steak

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English[edit]

steaks

Etymology[edit]

From Old Norse steik (roast, meat roasted on a stick). The verb is either from the noun or from steikja (to roast).

Pronunciation[edit]

Noun[edit]

steak (plural steaks)

  1. A slice of beef, broiled or cut for broiling.
  2. (by extension) A slice of meat of other large animals; as venison steak, bear steak, pork steak, turtle steak.
    • 2013 July 26, Nick Miroff, “Mexico gets a taste for eating insects […]”, The Guardian Weekly, volume 189, number 7, page 32: 
      The San Juan market is Mexico City's most famous deli of exotic meats, where an adventurous shopper can hunt down hard-to-find critters […]. But the priciest items in the market aren't the armadillo steaks or even the bluefin tuna.

Synonyms[edit]

Derived terms[edit]

Translations[edit]

Verb[edit]

steak (third-person singular simple present steaks, present participle steaking, simple past and past participle steaked)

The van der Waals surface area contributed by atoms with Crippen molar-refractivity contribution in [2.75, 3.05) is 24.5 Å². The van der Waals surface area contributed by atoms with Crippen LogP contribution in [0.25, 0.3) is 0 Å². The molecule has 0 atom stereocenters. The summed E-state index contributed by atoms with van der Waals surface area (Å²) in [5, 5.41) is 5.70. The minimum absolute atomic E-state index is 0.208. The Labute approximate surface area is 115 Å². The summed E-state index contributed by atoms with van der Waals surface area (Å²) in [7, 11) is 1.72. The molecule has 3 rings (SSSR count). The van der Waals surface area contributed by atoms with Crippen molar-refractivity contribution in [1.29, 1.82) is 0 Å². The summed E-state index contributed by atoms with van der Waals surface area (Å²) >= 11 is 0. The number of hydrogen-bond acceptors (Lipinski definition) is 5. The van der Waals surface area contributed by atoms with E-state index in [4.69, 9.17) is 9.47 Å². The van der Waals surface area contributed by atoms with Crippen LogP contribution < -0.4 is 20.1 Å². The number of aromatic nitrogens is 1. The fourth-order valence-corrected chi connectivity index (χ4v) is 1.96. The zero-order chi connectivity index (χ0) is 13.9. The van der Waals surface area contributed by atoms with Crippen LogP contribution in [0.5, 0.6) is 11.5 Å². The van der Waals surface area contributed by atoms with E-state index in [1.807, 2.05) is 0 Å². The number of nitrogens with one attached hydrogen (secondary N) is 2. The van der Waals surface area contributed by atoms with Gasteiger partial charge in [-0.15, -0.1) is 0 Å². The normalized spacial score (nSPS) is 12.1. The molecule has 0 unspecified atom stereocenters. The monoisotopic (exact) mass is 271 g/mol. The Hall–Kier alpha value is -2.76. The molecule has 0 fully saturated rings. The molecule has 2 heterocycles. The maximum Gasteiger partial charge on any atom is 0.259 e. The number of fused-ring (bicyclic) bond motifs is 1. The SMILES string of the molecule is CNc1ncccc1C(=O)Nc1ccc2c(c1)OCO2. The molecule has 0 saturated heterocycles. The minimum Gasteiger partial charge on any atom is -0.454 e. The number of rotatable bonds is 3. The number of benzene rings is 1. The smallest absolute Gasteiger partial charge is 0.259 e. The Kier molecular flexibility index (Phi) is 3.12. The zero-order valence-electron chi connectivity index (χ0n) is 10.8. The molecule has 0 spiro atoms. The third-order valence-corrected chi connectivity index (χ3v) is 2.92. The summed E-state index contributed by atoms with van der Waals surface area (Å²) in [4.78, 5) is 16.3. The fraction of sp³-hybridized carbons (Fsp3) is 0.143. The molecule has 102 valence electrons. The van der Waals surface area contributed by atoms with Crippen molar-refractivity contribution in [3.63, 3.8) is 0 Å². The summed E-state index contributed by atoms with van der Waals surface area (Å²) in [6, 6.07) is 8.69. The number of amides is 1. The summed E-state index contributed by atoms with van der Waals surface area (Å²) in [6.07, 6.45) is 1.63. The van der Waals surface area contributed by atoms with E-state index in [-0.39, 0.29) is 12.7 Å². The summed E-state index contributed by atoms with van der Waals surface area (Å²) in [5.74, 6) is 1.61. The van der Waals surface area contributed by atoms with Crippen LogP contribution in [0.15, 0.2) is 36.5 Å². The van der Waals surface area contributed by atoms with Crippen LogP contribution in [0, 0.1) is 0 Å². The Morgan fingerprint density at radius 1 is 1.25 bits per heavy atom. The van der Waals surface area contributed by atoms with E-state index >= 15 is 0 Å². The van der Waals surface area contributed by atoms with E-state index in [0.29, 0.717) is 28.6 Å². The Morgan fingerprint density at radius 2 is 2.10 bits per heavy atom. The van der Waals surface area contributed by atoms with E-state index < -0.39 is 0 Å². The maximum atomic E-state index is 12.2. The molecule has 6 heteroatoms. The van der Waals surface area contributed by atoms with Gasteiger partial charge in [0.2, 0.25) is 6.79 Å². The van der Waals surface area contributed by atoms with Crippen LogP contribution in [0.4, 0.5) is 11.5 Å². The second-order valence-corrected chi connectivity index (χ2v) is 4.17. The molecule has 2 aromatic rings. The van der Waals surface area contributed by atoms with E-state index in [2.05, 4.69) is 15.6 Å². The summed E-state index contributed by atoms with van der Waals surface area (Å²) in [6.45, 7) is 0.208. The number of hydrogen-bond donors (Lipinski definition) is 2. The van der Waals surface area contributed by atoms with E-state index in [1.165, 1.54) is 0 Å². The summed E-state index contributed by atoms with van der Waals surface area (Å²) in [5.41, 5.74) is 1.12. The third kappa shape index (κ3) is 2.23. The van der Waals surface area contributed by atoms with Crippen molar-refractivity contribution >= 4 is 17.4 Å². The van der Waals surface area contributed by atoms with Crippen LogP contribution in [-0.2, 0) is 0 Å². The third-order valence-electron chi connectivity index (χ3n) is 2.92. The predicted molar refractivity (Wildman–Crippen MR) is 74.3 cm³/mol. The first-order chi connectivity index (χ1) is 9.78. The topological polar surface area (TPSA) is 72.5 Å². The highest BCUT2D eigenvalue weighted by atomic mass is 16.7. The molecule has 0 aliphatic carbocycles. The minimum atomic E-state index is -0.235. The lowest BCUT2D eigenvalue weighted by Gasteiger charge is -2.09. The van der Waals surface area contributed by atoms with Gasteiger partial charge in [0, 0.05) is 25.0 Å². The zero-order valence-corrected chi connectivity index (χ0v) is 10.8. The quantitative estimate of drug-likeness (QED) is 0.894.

1. To cook (something, especially fish) like or as a steak.
    • 2000, Nick Karas, The Complete Book of Striped Bass Fishing, page 353:
      Really large bass can be treated as filets, as we mentioned earlier, or they can be steaked. If they are to be steaked, they should be cleaned like a bass to be baked, scaled, and the skin left in place.

Anagrams[edit]


Dutch[edit]

Etymology[edit]

From English steak.

Pronunciation[edit]

Noun[edit]

steak m (plural steaks, diminutive steakje n)

  1. steak

Synonyms[edit]